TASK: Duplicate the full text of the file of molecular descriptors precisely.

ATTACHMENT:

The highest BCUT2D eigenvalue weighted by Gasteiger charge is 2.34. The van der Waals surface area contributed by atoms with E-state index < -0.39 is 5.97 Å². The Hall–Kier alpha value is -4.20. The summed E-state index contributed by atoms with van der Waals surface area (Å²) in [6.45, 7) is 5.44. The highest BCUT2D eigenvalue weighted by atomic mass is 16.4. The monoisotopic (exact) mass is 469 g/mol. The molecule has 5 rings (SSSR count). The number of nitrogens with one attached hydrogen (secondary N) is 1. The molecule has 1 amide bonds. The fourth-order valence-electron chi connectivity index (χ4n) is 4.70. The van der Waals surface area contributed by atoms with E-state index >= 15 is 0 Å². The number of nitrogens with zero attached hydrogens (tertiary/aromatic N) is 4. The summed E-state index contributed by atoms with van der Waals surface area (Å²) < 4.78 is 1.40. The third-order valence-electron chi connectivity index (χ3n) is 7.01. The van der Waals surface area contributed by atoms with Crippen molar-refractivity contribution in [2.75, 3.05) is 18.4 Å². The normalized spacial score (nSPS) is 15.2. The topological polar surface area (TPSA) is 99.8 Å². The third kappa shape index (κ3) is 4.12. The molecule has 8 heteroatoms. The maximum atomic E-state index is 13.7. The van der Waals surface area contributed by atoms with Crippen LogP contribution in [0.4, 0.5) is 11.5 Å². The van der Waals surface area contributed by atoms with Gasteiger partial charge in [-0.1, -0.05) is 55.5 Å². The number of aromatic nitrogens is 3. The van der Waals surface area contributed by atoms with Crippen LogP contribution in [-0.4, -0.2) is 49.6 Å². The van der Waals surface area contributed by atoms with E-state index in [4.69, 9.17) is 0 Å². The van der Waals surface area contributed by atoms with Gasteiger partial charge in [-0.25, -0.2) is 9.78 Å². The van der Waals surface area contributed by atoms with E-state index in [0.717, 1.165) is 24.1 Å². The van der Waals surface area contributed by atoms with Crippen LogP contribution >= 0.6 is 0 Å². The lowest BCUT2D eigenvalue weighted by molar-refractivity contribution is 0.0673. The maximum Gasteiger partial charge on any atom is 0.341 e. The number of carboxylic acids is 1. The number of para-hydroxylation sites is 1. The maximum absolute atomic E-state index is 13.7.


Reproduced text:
The highest BCUT2D eigenvalue weighted by Gasteiger charge is 2.34. The van der Waals surface area contributed by atoms with E-state index < -0.39 is 5.97 Å². The Hall–Kier alpha value is -4.20. The summed E-state index contributed by atoms with van der Waals surface area (Å²) in [6.45, 7) is 5.44. The highest BCUT2D eigenvalue weighted by atomic mass is 16.4. The monoisotopic (exact) mass is 469 g/mol. The molecule has 5 rings (SSSR count). The number of nitrogens with one attached hydrogen (secondary N) is 1. The molecule has 1 amide bonds. The fourth-order valence-electron chi connectivity index (χ4n) is 4.70. The van der Waals surface area contributed by atoms with E-state index >= 15 is 0 Å². The number of nitrogens with zero attached hydrogens (tertiary/aromatic N) is 4. The summed E-state index contributed by atoms with van der Waals surface area (Å²) < 4.78 is 1.40. The third-order valence-electron chi connectivity index (χ3n) is 7.01. The van der Waals surface area contributed by atoms with Crippen molar-refractivity contribution in [2.75, 3.05) is 18.4 Å². The normalized spacial score (nSPS) is 15.2. The topological polar surface area (TPSA) is 99.8 Å². The third kappa shape index (κ3) is 4.12. The molecule has 8 heteroatoms. The maximum atomic E-state index is 13.7. The van der Waals surface area contributed by atoms with Crippen LogP contribution in [0.4, 0.5) is 11.5 Å². The van der Waals surface area contributed by atoms with Gasteiger partial charge in [-0.1, -0.05) is 55.5 Å². The number of aromatic nitrogens is 3. The van der Waals surface area contributed by atoms with Crippen LogP contribution in [-0.4, -0.2) is 49.6 Å². The van der Waals surface area contributed by atoms with E-state index in [4.69, 9.17) is 0 Å². The van der Waals surface area contributed by atoms with Gasteiger partial charge in [-0.25, -0.2) is 9.78 Å². The van der Waals surface area contributed by atoms with E-state index in [0.717, 1.165) is 24.1 Å². The van der Waals surface area contributed by atoms with Crippen LogP contribution >= 0.6 is 0 Å². The lowest BCUT2D eigenvalue weighted by molar-refractivity contribution is 0.0673. The maximum Gasteiger partial charge on any atom is 0.341 e. The number of carboxylic acids is 1. The number of para-hydroxylation sites is 1. The maximum absolute atomic E-state index is 13.7.